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How do I reduce my build time with Next.js on Vercel?

A Deployment on Vercel can take a considerable amount of time to build, depending on the size of your project and actions executed at build time. If this time exceeds the maximum build time of 45 minutes, the deployment will fail on Vercel even if it was built successfully on your local machine. This failure is present in the build logs. This article provides strategies for dealing with this issue in the case of a Next.js project.

Decreasing the build time of your project

Using ISR + fallback: true/blocking

With ISR (Incremental Static Regeneration) + fallback: true or fallback: blocking, you can reduce your build time to generate all your static pages by offloading the static page generations to happen at runtime. ISR will enable you to regenerate static pages without redeploying your project, and fallback: true/blocking will allow you to generate new static pages at request.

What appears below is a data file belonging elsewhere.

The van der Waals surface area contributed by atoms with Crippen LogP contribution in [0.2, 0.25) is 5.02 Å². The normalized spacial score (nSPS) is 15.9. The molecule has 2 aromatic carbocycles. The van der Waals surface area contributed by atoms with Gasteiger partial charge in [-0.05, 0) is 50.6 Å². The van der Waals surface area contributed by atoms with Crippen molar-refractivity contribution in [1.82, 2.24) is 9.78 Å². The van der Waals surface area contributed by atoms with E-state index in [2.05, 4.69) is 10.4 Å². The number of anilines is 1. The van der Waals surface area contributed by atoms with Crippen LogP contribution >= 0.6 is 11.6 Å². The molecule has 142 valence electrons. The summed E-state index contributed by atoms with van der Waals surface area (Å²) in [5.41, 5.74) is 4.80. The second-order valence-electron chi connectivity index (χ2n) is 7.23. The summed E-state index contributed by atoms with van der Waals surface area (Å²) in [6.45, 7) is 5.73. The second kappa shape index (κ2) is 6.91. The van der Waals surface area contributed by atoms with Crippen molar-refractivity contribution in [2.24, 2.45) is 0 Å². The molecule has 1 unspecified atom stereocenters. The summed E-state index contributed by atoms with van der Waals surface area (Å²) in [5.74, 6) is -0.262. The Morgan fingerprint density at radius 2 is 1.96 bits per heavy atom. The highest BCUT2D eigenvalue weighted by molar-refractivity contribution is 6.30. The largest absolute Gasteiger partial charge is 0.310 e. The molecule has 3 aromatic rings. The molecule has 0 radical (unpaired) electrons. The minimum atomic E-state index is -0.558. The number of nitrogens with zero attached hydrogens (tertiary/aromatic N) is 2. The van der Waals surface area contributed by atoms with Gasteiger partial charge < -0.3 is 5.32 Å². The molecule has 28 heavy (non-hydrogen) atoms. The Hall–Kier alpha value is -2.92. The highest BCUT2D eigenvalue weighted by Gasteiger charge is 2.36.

You can find examples of ISR + fallback here.

Using SSR

With SSR (Server-side rendering) — like fallback: true/blocking — you can reduce your build time by requesting a server-side rendered page at request time. This is especially true when you combine multiple static pages into a single, dynamic, server-side rendered page.

Using a middleware server with caching

Instead of directly querying the upstream provider (e.g. your database provider), you can reduce your build time by using a middleware server with caching. Once queries to your upstream provider are cached, subsequent queries will be fast, thereby reducing the time it takes to finish these queries when building your static pages.

An example of a middleware server is the Appollo GraphQL server where the in-memory cache can be configured as described here.

Updated March 1st 2022